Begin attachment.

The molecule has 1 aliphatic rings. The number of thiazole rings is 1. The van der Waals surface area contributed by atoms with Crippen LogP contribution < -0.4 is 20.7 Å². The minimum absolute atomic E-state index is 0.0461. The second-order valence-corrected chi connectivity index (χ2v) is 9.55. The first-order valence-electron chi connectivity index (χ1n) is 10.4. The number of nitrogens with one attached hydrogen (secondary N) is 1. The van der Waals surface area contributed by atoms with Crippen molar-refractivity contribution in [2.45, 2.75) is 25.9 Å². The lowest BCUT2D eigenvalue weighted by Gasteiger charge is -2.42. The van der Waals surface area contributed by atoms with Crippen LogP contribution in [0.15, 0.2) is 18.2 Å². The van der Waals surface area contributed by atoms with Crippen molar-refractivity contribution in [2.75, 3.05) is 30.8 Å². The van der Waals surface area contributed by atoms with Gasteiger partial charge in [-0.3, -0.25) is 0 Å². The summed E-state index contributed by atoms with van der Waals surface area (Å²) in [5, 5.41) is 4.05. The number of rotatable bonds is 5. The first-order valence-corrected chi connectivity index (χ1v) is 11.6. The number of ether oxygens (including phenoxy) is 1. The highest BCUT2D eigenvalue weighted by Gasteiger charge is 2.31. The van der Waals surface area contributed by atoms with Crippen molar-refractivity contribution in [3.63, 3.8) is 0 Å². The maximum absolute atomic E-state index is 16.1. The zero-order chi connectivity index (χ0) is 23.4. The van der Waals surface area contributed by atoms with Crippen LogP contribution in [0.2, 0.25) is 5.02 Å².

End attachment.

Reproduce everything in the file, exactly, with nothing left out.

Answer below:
The molecule has 1 aliphatic rings. The number of thiazole rings is 1. The van der Waals surface area contributed by atoms with Crippen LogP contribution < -0.4 is 20.7 Å². The minimum absolute atomic E-state index is 0.0461. The second-order valence-corrected chi connectivity index (χ2v) is 9.55. The first-order valence-electron chi connectivity index (χ1n) is 10.4. The number of nitrogens with one attached hydrogen (secondary N) is 1. The van der Waals surface area contributed by atoms with Crippen molar-refractivity contribution in [2.45, 2.75) is 25.9 Å². The lowest BCUT2D eigenvalue weighted by Gasteiger charge is -2.42. The van der Waals surface area contributed by atoms with Crippen LogP contribution in [0.15, 0.2) is 18.2 Å². The van der Waals surface area contributed by atoms with Crippen molar-refractivity contribution in [2.75, 3.05) is 30.8 Å². The van der Waals surface area contributed by atoms with Gasteiger partial charge in [-0.3, -0.25) is 0 Å². The summed E-state index contributed by atoms with van der Waals surface area (Å²) in [5, 5.41) is 4.05. The number of rotatable bonds is 5. The first-order valence-corrected chi connectivity index (χ1v) is 11.6. The number of ether oxygens (including phenoxy) is 1. The highest BCUT2D eigenvalue weighted by Gasteiger charge is 2.31. The van der Waals surface area contributed by atoms with Crippen molar-refractivity contribution in [3.63, 3.8) is 0 Å². The maximum absolute atomic E-state index is 16.1. The zero-order chi connectivity index (χ0) is 23.4. The van der Waals surface area contributed by atoms with Crippen LogP contribution in [0.2, 0.25) is 5.02 Å².